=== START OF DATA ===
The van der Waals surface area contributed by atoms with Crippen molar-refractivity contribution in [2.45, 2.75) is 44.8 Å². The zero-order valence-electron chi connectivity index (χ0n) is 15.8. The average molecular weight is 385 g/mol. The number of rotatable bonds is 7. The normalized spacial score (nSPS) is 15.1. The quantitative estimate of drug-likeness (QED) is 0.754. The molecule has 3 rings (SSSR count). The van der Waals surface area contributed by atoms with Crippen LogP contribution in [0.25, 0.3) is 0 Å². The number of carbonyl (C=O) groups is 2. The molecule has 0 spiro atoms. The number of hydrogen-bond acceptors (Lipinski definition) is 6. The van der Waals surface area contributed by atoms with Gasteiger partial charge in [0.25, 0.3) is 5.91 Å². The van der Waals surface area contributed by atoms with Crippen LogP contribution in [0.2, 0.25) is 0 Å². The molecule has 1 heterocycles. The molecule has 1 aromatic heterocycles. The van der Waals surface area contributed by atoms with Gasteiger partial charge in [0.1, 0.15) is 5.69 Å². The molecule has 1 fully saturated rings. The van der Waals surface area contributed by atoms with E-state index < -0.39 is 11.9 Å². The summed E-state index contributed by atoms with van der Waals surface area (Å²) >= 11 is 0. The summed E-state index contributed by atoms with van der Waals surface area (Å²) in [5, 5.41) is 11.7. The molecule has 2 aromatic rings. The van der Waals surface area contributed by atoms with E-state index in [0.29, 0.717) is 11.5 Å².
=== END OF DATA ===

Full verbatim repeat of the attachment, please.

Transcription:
The van der Waals surface area contributed by atoms with Crippen molar-refractivity contribution in [2.45, 2.75) is 44.8 Å². The zero-order valence-electron chi connectivity index (χ0n) is 15.8. The average molecular weight is 385 g/mol. The number of rotatable bonds is 7. The normalized spacial score (nSPS) is 15.1. The quantitative estimate of drug-likeness (QED) is 0.754. The molecule has 3 rings (SSSR count). The van der Waals surface area contributed by atoms with Crippen LogP contribution in [0.25, 0.3) is 0 Å². The number of carbonyl (C=O) groups is 2. The molecule has 0 spiro atoms. The number of hydrogen-bond acceptors (Lipinski definition) is 6. The van der Waals surface area contributed by atoms with Gasteiger partial charge in [0.25, 0.3) is 5.91 Å². The van der Waals surface area contributed by atoms with Crippen LogP contribution in [0.2, 0.25) is 0 Å². The molecule has 1 heterocycles. The molecule has 1 aromatic heterocycles. The van der Waals surface area contributed by atoms with Gasteiger partial charge in [0.1, 0.15) is 5.69 Å². The molecule has 1 fully saturated rings. The van der Waals surface area contributed by atoms with E-state index < -0.39 is 11.9 Å². The summed E-state index contributed by atoms with van der Waals surface area (Å²) >= 11 is 0. The summed E-state index contributed by atoms with van der Waals surface area (Å²) in [5, 5.41) is 11.7. The molecule has 2 aromatic rings. The van der Waals surface area contributed by atoms with E-state index in [0.29, 0.717) is 11.5 Å².